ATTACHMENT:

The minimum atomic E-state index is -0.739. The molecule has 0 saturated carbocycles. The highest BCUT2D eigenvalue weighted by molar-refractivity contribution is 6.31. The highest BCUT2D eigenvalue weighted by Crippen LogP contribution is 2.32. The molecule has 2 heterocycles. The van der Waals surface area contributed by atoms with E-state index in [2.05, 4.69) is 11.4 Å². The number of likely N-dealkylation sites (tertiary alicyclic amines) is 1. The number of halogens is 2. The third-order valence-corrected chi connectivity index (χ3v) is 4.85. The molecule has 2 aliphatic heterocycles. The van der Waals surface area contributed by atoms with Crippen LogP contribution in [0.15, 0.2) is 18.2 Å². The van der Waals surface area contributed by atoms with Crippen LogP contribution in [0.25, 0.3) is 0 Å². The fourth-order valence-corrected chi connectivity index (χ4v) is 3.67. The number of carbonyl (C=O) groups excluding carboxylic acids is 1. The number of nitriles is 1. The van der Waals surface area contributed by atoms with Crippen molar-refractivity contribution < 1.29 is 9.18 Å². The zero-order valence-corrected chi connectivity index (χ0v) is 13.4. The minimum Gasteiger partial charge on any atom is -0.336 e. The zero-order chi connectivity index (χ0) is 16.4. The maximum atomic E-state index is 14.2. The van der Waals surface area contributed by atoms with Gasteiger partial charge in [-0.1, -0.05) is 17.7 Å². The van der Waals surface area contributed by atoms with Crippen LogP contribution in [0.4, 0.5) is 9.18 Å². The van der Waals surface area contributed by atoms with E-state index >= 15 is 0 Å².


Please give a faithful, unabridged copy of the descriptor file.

The minimum atomic E-state index is -0.739. The molecule has 0 saturated carbocycles. The highest BCUT2D eigenvalue weighted by molar-refractivity contribution is 6.31. The highest BCUT2D eigenvalue weighted by Crippen LogP contribution is 2.32. The molecule has 2 heterocycles. The van der Waals surface area contributed by atoms with E-state index in [2.05, 4.69) is 11.4 Å². The number of likely N-dealkylation sites (tertiary alicyclic amines) is 1. The number of halogens is 2. The third-order valence-corrected chi connectivity index (χ3v) is 4.85. The molecule has 2 aliphatic heterocycles. The van der Waals surface area contributed by atoms with Crippen LogP contribution in [0.15, 0.2) is 18.2 Å². The van der Waals surface area contributed by atoms with Crippen LogP contribution in [0.25, 0.3) is 0 Å². The fourth-order valence-corrected chi connectivity index (χ4v) is 3.67. The number of carbonyl (C=O) groups excluding carboxylic acids is 1. The number of nitriles is 1. The van der Waals surface area contributed by atoms with Crippen molar-refractivity contribution < 1.29 is 9.18 Å². The zero-order valence-corrected chi connectivity index (χ0v) is 13.4. The minimum Gasteiger partial charge on any atom is -0.336 e. The zero-order chi connectivity index (χ0) is 16.4. The maximum atomic E-state index is 14.2. The van der Waals surface area contributed by atoms with Gasteiger partial charge in [-0.1, -0.05) is 17.7 Å². The van der Waals surface area contributed by atoms with Crippen LogP contribution in [0.4, 0.5) is 9.18 Å². The van der Waals surface area contributed by atoms with E-state index >= 15 is 0 Å².